Barriers to best available care delivery include the lack of educational tools designed to train nonphysician health care workers in the diagnosis and treatment of epilepsy. Some tools have been developed for use in specific areas (Birbeck, 2001), but may lack generalizability to other regions. Even if nonphysician health care workers are properly trained, national drug policies may need to be revised to allow nonphysicians to prescribe AEDs and/or to provide AEDs to rural and primary clinics staffed by such personnel. This may mean changing and expanding the contents of regularly provided “essential drug boxes” given to primary care clinics. Outcome assessments of epilepsy clinics staffed by nonphysician health care workers should include projections of patient outcomes with this “nonphysician care versus no care,” rather than comparisons to physician- or specialist-level care, because “no care” is the true alternative (i.e., the sad “standard of care”, or rather standard of “no” care) for people with epilepsy in such regions.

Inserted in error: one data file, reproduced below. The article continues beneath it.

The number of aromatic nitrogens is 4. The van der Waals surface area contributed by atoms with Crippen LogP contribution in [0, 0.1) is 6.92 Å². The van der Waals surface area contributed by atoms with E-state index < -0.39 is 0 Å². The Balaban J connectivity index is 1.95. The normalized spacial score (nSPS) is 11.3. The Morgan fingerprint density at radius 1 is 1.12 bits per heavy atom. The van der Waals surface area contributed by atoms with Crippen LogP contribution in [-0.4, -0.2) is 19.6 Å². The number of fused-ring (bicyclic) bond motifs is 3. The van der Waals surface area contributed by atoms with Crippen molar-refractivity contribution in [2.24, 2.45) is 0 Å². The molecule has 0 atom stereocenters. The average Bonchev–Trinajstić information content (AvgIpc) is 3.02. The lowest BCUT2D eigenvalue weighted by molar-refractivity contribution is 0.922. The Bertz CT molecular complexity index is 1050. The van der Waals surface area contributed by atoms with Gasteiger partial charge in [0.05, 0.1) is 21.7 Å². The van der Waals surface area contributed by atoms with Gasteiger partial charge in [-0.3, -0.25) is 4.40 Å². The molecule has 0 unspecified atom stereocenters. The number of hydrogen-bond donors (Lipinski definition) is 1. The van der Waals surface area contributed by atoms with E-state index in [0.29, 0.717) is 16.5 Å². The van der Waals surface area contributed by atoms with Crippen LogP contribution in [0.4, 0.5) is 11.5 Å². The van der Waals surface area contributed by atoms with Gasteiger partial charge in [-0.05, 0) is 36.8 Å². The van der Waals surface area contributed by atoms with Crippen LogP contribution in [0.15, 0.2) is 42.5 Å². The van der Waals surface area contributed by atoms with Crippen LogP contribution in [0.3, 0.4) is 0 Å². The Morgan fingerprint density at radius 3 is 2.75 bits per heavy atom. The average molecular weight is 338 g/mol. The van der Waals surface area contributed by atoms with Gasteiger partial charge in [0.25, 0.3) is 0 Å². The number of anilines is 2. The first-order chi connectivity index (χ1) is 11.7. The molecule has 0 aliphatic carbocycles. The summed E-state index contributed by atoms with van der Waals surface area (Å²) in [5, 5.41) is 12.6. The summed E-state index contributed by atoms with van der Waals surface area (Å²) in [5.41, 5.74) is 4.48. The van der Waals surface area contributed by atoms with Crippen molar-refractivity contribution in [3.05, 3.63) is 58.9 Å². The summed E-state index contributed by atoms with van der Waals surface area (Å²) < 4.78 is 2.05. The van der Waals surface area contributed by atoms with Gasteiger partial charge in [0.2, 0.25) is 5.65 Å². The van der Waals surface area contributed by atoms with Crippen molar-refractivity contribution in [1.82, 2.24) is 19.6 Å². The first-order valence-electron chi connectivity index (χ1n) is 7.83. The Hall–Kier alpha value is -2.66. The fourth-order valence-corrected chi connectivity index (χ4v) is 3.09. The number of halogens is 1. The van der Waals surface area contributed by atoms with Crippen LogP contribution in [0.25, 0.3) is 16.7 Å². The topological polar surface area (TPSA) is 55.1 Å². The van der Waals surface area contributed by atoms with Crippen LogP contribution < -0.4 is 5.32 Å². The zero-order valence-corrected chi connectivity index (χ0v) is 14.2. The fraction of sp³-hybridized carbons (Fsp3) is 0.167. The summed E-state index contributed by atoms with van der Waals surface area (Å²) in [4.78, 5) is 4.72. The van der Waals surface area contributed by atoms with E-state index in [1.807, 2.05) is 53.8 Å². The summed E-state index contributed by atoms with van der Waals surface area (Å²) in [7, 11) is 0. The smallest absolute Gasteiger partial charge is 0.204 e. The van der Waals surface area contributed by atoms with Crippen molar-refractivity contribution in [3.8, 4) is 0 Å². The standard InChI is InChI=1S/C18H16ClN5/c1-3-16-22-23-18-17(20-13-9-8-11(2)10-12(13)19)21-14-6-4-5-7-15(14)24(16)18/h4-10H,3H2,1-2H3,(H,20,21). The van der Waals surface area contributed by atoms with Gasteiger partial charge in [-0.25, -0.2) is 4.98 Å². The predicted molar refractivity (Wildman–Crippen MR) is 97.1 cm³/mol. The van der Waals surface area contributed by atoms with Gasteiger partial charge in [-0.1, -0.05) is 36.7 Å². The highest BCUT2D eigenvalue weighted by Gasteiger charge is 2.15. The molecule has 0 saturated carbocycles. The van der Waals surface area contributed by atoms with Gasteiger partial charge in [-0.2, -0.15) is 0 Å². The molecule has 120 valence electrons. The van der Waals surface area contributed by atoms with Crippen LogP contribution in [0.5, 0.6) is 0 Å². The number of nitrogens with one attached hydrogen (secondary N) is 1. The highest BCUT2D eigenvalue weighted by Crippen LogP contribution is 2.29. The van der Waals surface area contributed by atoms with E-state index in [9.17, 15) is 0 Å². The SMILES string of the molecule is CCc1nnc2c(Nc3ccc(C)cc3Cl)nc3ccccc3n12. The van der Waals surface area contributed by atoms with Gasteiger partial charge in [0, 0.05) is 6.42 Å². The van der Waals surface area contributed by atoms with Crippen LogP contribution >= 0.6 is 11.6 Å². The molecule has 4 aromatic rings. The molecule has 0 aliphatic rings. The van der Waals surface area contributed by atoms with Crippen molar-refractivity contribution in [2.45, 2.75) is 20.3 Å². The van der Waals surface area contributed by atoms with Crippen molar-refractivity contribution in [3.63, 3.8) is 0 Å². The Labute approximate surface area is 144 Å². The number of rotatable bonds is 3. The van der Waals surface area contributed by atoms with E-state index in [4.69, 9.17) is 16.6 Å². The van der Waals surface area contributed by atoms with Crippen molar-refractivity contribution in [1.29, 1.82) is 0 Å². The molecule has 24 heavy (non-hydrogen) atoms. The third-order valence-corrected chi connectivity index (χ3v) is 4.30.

As clinical specialists, most clinical educators in Neurology have limited experience training nonphysician health care workers to provide autonomous services for patient care without ready access to physician-level support, but the World Federation of Neurology and the International League Against Epilepsy (ILAE) have some experience in this realm. The recent strategic plan set forth by the U.S. National Institute of Health's Fogarty International Center formally includes priorities in noncommunicable disorders, such as epilepsy, so more investments might be forthcoming from U.S. research resources (Daar et al., 2007). Cross-national collaborations involving such groups, as well as collaborations with appropriate Health Ministries and the few practicing neurologists in such areas, will be needed if efforts to decrease the treatment gap globally are to succeed.